Our Teaching Tolerance project combats prejudice among our nation’s youth while promoting equality, inclusiveness and equitable learning environments in the classroom. We produce an array of anti-bias resources that we distribute, free of charge, to educators across the country – award-winning classroom documentaries, lesson plans and curricula, Teaching Tolerance magazine, and more.
Parents and Friends of Lesbians and Gays Gainesville
is a local chapter of a national organization dedicated to organizing the allies of the LGBTQ community in raising awareness about laws, court cases, and public discourse about issues related to their position. PFLAG Gainesville hosts meetings about homelessness, healthcare, and education as related to LGBTQ issues. Red Soul Days is proud to name them as a beneficiary, and hopes to raise plenty of funds for their important services and dialogue in Gainesville, FL.
The Gainesville Chapter of PFLAG started in 2011 when a group of nine people, with the support of the Open and Affirming Ministry of the United Church of Gainesville, began to explore forming a chapter. The nine people were Will Dougherty, Ann Gill, Kathy Funke, Larry Ligammare, Sue Littell, Ellen Louis, Luis Pedreira, Ruth Smith, and Nancy Wilkinson. (Most of these are still PFLAG Gainesville members.) All the necessary paperwork was filed with PFLAG National and the Gainesville Chapter was approved in 2012. A local Board meets every month (or more as necessary), and we have a general meeting for the membership each month.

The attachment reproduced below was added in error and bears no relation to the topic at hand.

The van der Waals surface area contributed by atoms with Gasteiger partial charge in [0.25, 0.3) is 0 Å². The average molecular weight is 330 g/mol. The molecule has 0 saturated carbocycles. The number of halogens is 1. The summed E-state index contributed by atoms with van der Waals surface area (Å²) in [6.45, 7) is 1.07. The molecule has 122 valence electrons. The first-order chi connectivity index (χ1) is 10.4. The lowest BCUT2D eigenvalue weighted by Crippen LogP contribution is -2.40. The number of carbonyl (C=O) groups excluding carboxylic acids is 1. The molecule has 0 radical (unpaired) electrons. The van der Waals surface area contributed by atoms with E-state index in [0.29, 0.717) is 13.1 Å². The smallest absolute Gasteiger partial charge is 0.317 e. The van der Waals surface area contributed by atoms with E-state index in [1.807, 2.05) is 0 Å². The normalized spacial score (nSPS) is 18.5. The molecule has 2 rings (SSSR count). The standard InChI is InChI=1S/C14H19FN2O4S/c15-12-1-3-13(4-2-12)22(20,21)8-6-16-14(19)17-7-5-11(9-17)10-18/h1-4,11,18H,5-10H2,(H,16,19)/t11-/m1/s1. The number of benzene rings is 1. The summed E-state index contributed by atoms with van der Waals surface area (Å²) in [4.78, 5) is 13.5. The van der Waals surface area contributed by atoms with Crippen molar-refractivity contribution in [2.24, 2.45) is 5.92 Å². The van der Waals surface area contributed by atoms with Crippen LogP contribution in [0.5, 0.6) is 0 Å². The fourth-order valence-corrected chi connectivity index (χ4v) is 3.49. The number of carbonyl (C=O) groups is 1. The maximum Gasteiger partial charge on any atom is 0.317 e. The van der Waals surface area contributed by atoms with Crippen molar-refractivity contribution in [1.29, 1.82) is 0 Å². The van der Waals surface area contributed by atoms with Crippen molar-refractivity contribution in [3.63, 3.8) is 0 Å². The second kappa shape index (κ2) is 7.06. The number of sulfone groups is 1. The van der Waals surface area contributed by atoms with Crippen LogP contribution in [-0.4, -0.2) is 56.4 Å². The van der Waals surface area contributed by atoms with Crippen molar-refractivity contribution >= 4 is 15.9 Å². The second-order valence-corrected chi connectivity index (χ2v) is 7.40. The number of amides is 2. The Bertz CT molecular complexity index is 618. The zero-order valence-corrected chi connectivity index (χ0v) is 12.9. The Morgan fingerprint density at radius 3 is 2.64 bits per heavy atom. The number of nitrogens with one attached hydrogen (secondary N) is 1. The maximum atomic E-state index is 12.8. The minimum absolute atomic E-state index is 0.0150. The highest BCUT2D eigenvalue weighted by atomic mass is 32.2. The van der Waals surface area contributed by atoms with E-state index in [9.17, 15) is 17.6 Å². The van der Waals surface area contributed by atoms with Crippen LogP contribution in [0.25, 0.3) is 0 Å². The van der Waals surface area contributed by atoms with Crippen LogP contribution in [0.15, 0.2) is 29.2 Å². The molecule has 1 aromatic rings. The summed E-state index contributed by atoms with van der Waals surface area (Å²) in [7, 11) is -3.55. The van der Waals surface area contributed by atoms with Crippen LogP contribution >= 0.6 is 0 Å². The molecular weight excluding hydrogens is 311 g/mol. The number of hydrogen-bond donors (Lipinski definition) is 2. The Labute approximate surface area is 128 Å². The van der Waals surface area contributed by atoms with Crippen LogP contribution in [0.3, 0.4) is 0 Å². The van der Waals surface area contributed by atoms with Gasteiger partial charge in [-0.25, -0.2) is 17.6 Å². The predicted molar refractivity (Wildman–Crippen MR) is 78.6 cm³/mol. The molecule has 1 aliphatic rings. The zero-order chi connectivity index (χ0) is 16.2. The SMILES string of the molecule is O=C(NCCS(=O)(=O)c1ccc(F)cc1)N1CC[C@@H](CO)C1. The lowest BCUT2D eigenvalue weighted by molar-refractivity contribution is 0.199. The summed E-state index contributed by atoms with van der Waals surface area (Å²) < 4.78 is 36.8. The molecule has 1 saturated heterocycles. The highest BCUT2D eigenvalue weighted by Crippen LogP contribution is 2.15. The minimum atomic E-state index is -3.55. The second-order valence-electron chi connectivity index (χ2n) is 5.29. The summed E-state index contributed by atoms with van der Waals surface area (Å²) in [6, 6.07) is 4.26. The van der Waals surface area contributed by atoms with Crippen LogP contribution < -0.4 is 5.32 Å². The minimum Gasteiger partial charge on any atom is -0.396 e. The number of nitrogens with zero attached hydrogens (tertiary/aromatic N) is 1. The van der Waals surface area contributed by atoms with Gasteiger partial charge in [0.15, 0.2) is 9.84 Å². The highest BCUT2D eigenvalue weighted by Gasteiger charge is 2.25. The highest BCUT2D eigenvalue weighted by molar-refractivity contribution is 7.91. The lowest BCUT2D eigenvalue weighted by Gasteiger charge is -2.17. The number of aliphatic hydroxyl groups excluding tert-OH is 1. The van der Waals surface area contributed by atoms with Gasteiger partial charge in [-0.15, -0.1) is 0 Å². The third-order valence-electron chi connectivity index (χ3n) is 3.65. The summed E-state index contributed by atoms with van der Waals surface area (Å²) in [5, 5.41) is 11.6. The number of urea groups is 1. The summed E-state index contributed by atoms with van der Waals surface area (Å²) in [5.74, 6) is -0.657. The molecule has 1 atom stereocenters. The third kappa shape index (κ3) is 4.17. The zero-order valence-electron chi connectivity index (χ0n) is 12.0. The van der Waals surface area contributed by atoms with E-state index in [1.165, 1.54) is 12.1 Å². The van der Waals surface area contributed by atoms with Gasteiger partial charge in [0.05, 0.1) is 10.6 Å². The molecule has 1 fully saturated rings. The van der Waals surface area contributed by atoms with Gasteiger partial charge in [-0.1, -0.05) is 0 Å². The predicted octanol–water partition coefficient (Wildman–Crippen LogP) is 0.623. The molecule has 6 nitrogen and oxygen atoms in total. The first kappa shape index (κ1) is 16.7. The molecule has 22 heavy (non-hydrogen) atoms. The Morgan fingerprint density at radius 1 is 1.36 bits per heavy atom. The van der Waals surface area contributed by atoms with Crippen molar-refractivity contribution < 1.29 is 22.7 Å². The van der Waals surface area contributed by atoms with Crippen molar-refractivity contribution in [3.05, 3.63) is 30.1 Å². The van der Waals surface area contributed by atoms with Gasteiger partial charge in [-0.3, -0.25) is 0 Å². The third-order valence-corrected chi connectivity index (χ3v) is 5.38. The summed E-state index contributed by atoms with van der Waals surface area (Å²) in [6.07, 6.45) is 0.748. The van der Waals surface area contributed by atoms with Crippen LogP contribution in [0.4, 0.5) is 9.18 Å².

We’ve also hosted a larger meeting aimed at bringing together various local community organizations together to network and build bridges. Our first such meeting, the “Summer Summit,” was held in 2013 and was attended by twelve organizations. The focus was on homelessness in LGBT youth and what could be done to reduce this.
Our “everyday” activities involve helping people in situations with LGBT aspects by providing information and reassurance. Examples include working with Alachua County Schools on bullying prevention, and working with distraught parents over a child who is coming out. We offer our help and support in the form of email, telephone calls and at our Monthly Chapter Meetings.
PFLAG Gainesville always welcomes new members. We encourage anybody interested to attend an upcoming meeting and share their experiences, seek support, and get involved in the LGBT and Ally community here with PFLAG Gainesville.
The Mission of the PFLAG Organization is to promote the health and well-being of lesbian, gay, bisexual and transgender persons, their families and friends through: support, to cope with an adverse society; education, to enlighten an ill-informed public; and advocacy, to end discrimination and to secure equal civil rights. Parents, Families and Friends of Lesbians and Gays provides opportunity for dialogue about sexual orientation and gender identity, and acts to create a society that is healthy and respectful of human diversity.